The growth of the Church in the last two centuries has been paralleled by an explosion in the number of languages into which all or part of the Bible has been translated. This book is perhaps the first serious effort to examine a number of issues related to that phenomenon, among them how theology can affect the kind of translation prepared, and how the type of translation itself can affect the theology of a church. It also addresses the topics of why a church generally develops faster and with a deeper faith if it has the Bible; how decisions of text, canon, exegesis, type of language and type of translation are related to the matter of authority; what forces are at play in a culture to which a translator must be sensitive; and how Bible translation affects a society and culture.
The authors of these papers are distinguished scholars in the fields of missiology, history, cultural anthropology, theology or church history. Some address theological issues of Bible translation, and others the cultural and political questions. But ultimately they conclude that if the church of tomorrow is to grow, and not be fragmented, then access to the Bible will be crucial.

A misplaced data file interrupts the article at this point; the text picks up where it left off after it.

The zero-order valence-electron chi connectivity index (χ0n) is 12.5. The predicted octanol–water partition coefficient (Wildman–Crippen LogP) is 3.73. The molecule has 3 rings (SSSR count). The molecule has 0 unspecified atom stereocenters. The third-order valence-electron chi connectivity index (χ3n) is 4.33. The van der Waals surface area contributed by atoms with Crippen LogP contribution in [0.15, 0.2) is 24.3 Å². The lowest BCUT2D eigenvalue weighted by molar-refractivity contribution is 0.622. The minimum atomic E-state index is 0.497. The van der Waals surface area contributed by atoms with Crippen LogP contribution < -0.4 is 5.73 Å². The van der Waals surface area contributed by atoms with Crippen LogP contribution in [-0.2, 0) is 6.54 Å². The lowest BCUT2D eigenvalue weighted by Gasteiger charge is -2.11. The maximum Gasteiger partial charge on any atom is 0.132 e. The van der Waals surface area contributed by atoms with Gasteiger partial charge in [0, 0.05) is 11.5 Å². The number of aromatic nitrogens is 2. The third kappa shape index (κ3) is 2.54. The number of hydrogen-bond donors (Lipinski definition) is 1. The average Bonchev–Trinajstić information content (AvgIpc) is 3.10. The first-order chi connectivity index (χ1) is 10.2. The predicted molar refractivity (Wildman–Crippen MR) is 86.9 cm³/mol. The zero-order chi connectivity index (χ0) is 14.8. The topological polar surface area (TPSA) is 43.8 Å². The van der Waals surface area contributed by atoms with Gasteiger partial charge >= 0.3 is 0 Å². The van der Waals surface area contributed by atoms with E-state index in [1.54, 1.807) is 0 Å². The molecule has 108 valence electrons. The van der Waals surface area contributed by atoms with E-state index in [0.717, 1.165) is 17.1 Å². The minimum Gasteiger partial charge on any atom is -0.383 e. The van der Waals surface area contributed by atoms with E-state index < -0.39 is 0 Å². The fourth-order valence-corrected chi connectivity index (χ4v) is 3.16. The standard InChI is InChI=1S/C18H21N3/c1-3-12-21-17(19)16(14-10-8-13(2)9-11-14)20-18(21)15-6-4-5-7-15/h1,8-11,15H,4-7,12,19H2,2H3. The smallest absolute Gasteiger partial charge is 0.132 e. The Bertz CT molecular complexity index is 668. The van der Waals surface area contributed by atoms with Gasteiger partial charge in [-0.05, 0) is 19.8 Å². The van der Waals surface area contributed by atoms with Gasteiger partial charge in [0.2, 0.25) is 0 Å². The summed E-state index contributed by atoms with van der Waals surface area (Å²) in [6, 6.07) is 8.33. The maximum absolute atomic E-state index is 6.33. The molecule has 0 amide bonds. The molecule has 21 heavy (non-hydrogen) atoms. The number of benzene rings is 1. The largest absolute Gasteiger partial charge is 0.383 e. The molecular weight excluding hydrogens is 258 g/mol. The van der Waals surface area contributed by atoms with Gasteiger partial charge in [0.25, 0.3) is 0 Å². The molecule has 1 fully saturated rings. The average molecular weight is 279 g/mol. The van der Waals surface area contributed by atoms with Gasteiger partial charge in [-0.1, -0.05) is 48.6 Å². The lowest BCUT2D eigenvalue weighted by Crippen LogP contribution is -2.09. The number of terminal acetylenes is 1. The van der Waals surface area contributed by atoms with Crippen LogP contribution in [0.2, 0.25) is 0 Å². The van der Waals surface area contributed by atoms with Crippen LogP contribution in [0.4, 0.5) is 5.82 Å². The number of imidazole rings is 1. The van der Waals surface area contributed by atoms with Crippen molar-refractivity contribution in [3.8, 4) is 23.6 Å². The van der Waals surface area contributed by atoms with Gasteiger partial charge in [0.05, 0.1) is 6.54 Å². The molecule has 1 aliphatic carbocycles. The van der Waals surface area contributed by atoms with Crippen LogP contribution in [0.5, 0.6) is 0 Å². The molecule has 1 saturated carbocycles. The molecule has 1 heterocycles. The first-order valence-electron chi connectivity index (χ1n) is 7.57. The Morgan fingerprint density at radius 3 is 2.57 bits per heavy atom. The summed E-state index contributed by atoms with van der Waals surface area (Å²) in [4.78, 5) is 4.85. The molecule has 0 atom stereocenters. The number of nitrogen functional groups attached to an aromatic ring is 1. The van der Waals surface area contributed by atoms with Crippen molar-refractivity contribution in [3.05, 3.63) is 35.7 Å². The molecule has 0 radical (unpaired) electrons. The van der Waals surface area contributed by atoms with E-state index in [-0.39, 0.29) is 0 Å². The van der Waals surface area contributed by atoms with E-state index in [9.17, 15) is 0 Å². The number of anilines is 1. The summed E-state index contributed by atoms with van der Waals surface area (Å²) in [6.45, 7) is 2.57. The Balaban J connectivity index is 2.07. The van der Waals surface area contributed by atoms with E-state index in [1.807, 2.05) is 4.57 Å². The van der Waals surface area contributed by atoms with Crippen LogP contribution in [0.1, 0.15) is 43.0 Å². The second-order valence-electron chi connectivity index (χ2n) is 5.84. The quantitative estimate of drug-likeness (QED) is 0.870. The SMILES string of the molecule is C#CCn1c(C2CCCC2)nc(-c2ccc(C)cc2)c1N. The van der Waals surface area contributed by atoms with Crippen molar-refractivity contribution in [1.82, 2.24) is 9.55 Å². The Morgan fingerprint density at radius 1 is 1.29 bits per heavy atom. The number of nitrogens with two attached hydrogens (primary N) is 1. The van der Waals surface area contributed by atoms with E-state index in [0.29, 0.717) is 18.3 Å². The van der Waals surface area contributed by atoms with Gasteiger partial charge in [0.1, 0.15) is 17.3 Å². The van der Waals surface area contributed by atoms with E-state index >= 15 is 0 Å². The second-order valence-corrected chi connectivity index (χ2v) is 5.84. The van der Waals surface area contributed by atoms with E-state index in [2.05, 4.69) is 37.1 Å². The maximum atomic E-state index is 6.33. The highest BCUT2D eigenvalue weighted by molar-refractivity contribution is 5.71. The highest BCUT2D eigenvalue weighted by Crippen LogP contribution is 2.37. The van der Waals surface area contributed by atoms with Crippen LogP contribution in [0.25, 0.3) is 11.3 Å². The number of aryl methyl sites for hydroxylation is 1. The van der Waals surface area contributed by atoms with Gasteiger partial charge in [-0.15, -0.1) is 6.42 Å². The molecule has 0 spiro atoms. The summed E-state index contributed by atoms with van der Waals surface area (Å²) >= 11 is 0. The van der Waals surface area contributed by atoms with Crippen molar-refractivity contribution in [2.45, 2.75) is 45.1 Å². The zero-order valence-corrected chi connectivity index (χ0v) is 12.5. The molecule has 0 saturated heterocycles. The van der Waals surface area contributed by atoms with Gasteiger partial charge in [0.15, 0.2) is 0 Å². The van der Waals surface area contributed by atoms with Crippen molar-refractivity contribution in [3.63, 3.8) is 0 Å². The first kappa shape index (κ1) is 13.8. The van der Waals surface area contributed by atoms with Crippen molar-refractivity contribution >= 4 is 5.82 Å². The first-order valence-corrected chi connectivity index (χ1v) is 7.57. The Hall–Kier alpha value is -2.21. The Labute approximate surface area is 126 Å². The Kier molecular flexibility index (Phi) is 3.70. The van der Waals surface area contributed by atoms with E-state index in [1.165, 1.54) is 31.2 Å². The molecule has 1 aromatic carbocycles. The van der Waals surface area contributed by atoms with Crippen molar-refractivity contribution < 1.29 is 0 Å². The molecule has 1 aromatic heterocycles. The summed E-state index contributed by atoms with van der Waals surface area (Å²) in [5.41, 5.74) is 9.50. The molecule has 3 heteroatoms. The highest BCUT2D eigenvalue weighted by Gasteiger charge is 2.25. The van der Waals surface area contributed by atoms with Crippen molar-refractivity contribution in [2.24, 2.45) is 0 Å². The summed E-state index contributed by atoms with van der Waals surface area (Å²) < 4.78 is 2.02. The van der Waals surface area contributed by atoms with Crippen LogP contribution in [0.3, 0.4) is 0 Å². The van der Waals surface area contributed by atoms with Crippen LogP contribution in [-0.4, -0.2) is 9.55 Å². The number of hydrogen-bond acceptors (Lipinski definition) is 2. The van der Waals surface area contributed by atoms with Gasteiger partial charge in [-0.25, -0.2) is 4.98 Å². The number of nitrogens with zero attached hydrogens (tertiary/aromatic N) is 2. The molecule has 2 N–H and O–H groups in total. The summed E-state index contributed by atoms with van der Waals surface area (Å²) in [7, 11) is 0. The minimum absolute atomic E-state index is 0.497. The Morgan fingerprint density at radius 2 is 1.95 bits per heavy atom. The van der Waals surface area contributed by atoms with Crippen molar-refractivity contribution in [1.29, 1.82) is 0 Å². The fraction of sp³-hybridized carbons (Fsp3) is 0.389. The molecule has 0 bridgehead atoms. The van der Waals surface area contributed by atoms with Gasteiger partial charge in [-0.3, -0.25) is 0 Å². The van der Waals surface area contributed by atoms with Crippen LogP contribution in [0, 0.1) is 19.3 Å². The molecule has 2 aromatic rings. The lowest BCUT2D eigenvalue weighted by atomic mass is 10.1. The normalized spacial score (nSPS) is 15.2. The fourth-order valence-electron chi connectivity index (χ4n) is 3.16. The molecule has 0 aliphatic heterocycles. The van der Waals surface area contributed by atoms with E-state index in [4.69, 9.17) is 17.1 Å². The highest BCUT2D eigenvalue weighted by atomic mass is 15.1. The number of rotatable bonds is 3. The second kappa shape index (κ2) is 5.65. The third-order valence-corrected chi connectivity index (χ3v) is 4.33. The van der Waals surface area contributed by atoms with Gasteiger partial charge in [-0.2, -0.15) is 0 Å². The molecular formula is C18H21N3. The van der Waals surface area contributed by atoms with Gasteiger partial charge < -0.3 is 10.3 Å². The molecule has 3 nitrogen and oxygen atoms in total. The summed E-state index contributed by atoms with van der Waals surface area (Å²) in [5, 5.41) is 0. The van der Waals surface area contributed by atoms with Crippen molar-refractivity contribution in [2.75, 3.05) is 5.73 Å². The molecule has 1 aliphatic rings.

Philip Stine is Translation Services Coordinator for the United Bible Societies. He is co-author of
A Translator's Handbook on the Gospel of Matthew, editor of the UBS monograph series and author of a number of articles on translation.
Listed as one of 'Fifteen Outstanding Books of 1990' by the
International Bulletin of Missionary Research.
Academic libraries, missiologists, church historians, cultural anthropologists, theologians.